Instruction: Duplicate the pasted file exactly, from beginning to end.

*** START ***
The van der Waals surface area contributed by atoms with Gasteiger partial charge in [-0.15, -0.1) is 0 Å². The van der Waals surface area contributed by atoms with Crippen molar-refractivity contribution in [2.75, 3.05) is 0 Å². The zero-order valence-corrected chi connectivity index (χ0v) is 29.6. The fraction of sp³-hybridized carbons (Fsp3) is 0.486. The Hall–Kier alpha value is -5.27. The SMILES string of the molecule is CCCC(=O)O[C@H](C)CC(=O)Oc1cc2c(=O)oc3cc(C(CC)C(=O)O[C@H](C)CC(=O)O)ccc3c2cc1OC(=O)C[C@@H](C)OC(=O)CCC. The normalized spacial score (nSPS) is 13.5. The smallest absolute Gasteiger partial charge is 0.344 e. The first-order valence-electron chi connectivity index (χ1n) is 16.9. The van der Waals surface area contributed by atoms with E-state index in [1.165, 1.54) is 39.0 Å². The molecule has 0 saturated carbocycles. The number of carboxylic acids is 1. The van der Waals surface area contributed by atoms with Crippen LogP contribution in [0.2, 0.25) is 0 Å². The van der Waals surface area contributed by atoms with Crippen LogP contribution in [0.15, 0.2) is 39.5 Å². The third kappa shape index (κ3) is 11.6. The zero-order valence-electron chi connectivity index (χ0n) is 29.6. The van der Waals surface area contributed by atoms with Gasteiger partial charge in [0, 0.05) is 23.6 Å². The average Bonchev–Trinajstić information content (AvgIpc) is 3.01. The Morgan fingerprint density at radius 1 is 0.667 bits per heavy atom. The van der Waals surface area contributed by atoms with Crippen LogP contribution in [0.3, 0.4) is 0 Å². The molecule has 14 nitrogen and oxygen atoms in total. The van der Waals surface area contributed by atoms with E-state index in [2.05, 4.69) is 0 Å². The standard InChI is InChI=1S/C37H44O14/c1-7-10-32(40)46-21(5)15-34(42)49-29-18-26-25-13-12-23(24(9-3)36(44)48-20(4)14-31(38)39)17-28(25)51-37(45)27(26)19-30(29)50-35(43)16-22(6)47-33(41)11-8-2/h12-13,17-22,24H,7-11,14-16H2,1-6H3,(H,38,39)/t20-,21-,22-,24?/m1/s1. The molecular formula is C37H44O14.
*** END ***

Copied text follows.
The van der Waals surface area contributed by atoms with Gasteiger partial charge in [-0.15, -0.1) is 0 Å². The van der Waals surface area contributed by atoms with Crippen molar-refractivity contribution in [2.75, 3.05) is 0 Å². The zero-order valence-corrected chi connectivity index (χ0v) is 29.6. The fraction of sp³-hybridized carbons (Fsp3) is 0.486. The Hall–Kier alpha value is -5.27. The SMILES string of the molecule is CCCC(=O)O[C@H](C)CC(=O)Oc1cc2c(=O)oc3cc(C(CC)C(=O)O[C@H](C)CC(=O)O)ccc3c2cc1OC(=O)C[C@@H](C)OC(=O)CCC. The normalized spacial score (nSPS) is 13.5. The smallest absolute Gasteiger partial charge is 0.344 e. The first-order valence-electron chi connectivity index (χ1n) is 16.9. The van der Waals surface area contributed by atoms with E-state index in [1.165, 1.54) is 39.0 Å². The molecule has 0 saturated carbocycles. The number of carboxylic acids is 1. The van der Waals surface area contributed by atoms with Crippen LogP contribution in [0.2, 0.25) is 0 Å². The van der Waals surface area contributed by atoms with Crippen LogP contribution in [0.15, 0.2) is 39.5 Å². The third kappa shape index (κ3) is 11.6. The zero-order valence-electron chi connectivity index (χ0n) is 29.6. The van der Waals surface area contributed by atoms with Gasteiger partial charge in [0, 0.05) is 23.6 Å². The average Bonchev–Trinajstić information content (AvgIpc) is 3.01. The Morgan fingerprint density at radius 1 is 0.667 bits per heavy atom. The van der Waals surface area contributed by atoms with Crippen LogP contribution in [0.3, 0.4) is 0 Å². The molecule has 14 nitrogen and oxygen atoms in total. The van der Waals surface area contributed by atoms with E-state index in [2.05, 4.69) is 0 Å². The standard InChI is InChI=1S/C37H44O14/c1-7-10-32(40)46-21(5)15-34(42)49-29-18-26-25-13-12-23(24(9-3)36(44)48-20(4)14-31(38)39)17-28(25)51-37(45)27(26)19-30(29)50-35(43)16-22(6)47-33(41)11-8-2/h12-13,17-22,24H,7-11,14-16H2,1-6H3,(H,38,39)/t20-,21-,22-,24?/m1/s1. The molecular formula is C37H44O14.